Dregs of Deer Management: Fire Island National Seashore Announces Another Cull

Photo by Beth Batkiewicz.

By Shoshanna McCollum

For the fifth winter in a row, there will be deer killing on Fire Island. Fire Island National Seashore (FINS) has announced the sharpshooting of deer on National Park Service lands on Fire Island proper, as well as the William Floyd Estate in Mastic Beach and also under their auspices. Said operation will begin in the second half of February, 2023.

“Deer management on NPS-land on Fire Island and the William Floyd Estate has been a multi- year effort, done safely, and with success. It’s important that we continue this effort to ensure the desired deer densities can be met to support a more diverse ecosystem,” FINS Superintendent Alexcy Romero is quoted as saying in the written statement issued on Valentine’s Day.

None of this came as much of a surprise to observant year-round residents like Mark Stang of Ocean Beach, who noticed the tell-tale sign of baiting FINS tracts days before the official announcement.

“FINS is again baiting deer on Fire Island in advance of shooting them. This is illegal in New York… Unbelievable,” he wrote on a neighborhood media page on February 9, with a video clip documenting the same.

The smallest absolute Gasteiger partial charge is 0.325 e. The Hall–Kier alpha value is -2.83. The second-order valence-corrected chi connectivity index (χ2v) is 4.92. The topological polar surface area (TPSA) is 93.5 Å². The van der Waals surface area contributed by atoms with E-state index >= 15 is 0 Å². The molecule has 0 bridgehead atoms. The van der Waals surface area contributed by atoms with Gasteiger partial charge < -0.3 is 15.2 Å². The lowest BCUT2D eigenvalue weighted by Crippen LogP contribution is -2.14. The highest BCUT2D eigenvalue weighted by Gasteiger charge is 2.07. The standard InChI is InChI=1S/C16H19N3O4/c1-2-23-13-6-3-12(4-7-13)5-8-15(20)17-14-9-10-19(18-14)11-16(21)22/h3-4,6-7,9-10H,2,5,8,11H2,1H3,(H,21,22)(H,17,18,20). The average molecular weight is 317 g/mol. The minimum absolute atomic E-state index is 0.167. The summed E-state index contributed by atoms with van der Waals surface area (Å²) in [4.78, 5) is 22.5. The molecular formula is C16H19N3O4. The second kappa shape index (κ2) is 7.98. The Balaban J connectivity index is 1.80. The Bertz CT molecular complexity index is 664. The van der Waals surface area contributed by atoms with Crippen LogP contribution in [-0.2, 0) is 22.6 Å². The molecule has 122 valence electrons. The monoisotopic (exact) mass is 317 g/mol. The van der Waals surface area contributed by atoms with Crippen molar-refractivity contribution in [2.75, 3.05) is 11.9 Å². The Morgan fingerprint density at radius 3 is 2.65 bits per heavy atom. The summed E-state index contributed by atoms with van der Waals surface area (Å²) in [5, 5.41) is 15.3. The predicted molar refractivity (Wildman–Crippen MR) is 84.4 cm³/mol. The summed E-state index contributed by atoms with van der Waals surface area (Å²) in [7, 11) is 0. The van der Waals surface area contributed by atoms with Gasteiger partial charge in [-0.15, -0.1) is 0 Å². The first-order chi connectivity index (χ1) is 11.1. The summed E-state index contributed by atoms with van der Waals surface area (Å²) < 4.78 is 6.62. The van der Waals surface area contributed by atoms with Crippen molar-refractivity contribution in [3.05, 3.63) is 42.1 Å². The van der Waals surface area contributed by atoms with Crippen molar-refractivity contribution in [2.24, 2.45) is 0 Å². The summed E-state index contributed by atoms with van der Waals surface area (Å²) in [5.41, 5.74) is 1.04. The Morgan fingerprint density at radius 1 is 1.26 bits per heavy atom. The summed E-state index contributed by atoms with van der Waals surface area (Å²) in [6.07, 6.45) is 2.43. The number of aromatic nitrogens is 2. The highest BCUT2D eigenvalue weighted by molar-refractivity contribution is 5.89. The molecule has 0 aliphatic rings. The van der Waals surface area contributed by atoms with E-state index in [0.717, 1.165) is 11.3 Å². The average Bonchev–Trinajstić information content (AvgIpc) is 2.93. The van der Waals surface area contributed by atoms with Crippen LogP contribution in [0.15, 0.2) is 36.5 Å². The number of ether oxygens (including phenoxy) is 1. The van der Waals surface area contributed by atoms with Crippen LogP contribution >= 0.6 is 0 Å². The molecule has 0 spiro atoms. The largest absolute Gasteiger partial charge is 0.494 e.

The regulations Stang is citing can be found in the New York State Department of Conservation Hunting Regulations which state:

“It is illegal to hunt with the aid of bait, or over any baited area when hunting big game, upland game birds, turkey or waterfowl. It is illegal to place a salt block or mineral lick on lands inhabited by deer at any time of year. It is also illegal to feed deer. Some attractants that are marketed for deer are liquids or dissolving powders which deer may not directly consume, but the attractants may entice deer to feed on the material which absorbed the attractant. These types of products would not be legal.”

This disconnect has baffled much of the Fire Island residency ever since the present FINS Deer Management Plan was approved in 2016.

“I have a lifetime hunting license,” said Stang in a telephone interview with Fire Island News, “I’m not allowed to do that on my property, but apparently the feds are above the law.”